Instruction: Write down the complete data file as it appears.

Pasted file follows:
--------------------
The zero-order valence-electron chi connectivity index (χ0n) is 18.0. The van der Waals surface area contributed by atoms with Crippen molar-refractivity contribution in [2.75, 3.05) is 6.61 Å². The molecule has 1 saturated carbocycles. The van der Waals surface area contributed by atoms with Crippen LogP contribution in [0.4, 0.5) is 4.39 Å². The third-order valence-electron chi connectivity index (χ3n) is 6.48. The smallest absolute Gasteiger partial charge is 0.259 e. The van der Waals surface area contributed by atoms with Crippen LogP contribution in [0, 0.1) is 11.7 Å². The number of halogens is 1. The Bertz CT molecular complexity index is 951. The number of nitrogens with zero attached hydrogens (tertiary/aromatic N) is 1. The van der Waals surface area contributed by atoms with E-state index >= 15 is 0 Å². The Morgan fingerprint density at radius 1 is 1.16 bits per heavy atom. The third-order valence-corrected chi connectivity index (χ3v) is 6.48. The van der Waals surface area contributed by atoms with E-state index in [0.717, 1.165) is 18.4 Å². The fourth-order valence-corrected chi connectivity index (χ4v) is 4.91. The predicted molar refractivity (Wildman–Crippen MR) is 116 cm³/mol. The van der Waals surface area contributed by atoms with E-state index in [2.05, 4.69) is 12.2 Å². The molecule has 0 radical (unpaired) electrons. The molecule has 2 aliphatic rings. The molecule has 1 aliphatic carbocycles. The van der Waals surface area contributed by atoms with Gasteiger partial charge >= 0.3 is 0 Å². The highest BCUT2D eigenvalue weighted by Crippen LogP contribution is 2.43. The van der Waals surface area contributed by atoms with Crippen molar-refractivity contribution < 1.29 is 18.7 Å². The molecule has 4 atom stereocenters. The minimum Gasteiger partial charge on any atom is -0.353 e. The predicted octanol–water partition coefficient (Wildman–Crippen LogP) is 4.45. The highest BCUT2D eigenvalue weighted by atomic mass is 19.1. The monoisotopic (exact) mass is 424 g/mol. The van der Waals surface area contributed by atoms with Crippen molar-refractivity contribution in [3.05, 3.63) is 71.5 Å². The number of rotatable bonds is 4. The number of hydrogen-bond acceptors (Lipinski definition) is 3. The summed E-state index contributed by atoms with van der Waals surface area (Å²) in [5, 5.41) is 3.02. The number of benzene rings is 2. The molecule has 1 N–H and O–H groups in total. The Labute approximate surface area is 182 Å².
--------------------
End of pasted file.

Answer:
The zero-order valence-electron chi connectivity index (χ0n) is 18.0. The van der Waals surface area contributed by atoms with Crippen molar-refractivity contribution in [2.75, 3.05) is 6.61 Å². The molecule has 1 saturated carbocycles. The van der Waals surface area contributed by atoms with Crippen LogP contribution in [0.4, 0.5) is 4.39 Å². The third-order valence-electron chi connectivity index (χ3n) is 6.48. The smallest absolute Gasteiger partial charge is 0.259 e. The van der Waals surface area contributed by atoms with Crippen LogP contribution in [0, 0.1) is 11.7 Å². The number of halogens is 1. The Bertz CT molecular complexity index is 951. The number of nitrogens with zero attached hydrogens (tertiary/aromatic N) is 1. The van der Waals surface area contributed by atoms with E-state index >= 15 is 0 Å². The Morgan fingerprint density at radius 1 is 1.16 bits per heavy atom. The third-order valence-corrected chi connectivity index (χ3v) is 6.48. The van der Waals surface area contributed by atoms with E-state index in [0.717, 1.165) is 18.4 Å². The fourth-order valence-corrected chi connectivity index (χ4v) is 4.91. The predicted molar refractivity (Wildman–Crippen MR) is 116 cm³/mol. The van der Waals surface area contributed by atoms with E-state index in [2.05, 4.69) is 12.2 Å². The molecule has 0 radical (unpaired) electrons. The molecule has 2 aliphatic rings. The molecule has 1 aliphatic carbocycles. The van der Waals surface area contributed by atoms with Gasteiger partial charge >= 0.3 is 0 Å². The highest BCUT2D eigenvalue weighted by Crippen LogP contribution is 2.43. The van der Waals surface area contributed by atoms with Crippen molar-refractivity contribution < 1.29 is 18.7 Å². The molecule has 4 atom stereocenters. The minimum Gasteiger partial charge on any atom is -0.353 e. The predicted octanol–water partition coefficient (Wildman–Crippen LogP) is 4.45. The highest BCUT2D eigenvalue weighted by atomic mass is 19.1. The monoisotopic (exact) mass is 424 g/mol. The van der Waals surface area contributed by atoms with Crippen molar-refractivity contribution in [3.05, 3.63) is 71.5 Å². The number of rotatable bonds is 4. The number of hydrogen-bond acceptors (Lipinski definition) is 3. The summed E-state index contributed by atoms with van der Waals surface area (Å²) in [5, 5.41) is 3.02. The number of benzene rings is 2. The molecule has 1 N–H and O–H groups in total. The Labute approximate surface area is 182 Å².